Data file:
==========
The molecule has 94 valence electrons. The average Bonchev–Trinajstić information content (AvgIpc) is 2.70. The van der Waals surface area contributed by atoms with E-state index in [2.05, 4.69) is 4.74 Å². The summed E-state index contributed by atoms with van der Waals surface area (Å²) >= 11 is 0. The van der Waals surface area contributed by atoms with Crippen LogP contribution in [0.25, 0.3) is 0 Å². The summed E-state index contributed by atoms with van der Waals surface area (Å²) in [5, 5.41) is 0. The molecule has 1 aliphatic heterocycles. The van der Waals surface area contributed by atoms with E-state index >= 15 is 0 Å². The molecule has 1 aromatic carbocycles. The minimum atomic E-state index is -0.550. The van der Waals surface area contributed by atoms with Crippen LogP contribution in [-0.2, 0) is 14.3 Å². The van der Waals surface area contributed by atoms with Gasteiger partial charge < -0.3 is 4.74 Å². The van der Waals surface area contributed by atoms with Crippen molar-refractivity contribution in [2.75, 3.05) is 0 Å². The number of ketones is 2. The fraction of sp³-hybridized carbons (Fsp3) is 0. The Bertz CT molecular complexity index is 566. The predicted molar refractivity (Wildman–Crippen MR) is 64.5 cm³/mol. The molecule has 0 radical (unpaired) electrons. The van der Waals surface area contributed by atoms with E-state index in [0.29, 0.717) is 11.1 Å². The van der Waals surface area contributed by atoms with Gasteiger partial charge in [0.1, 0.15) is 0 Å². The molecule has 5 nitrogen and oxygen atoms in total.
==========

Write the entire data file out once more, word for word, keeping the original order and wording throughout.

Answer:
The molecule has 94 valence electrons. The average Bonchev–Trinajstić information content (AvgIpc) is 2.70. The van der Waals surface area contributed by atoms with E-state index in [2.05, 4.69) is 4.74 Å². The summed E-state index contributed by atoms with van der Waals surface area (Å²) >= 11 is 0. The van der Waals surface area contributed by atoms with Crippen LogP contribution in [0.25, 0.3) is 0 Å². The summed E-state index contributed by atoms with van der Waals surface area (Å²) in [5, 5.41) is 0. The molecule has 1 aliphatic heterocycles. The van der Waals surface area contributed by atoms with E-state index >= 15 is 0 Å². The molecule has 1 aromatic carbocycles. The minimum atomic E-state index is -0.550. The van der Waals surface area contributed by atoms with Crippen LogP contribution in [-0.2, 0) is 14.3 Å². The van der Waals surface area contributed by atoms with Gasteiger partial charge < -0.3 is 4.74 Å². The van der Waals surface area contributed by atoms with Crippen molar-refractivity contribution in [2.75, 3.05) is 0 Å². The number of ketones is 2. The fraction of sp³-hybridized carbons (Fsp3) is 0. The Bertz CT molecular complexity index is 566. The predicted molar refractivity (Wildman–Crippen MR) is 64.5 cm³/mol. The molecule has 0 radical (unpaired) electrons. The van der Waals surface area contributed by atoms with E-state index in [0.29, 0.717) is 11.1 Å². The van der Waals surface area contributed by atoms with Gasteiger partial charge in [0.1, 0.15) is 0 Å². The molecule has 5 nitrogen and oxygen atoms in total.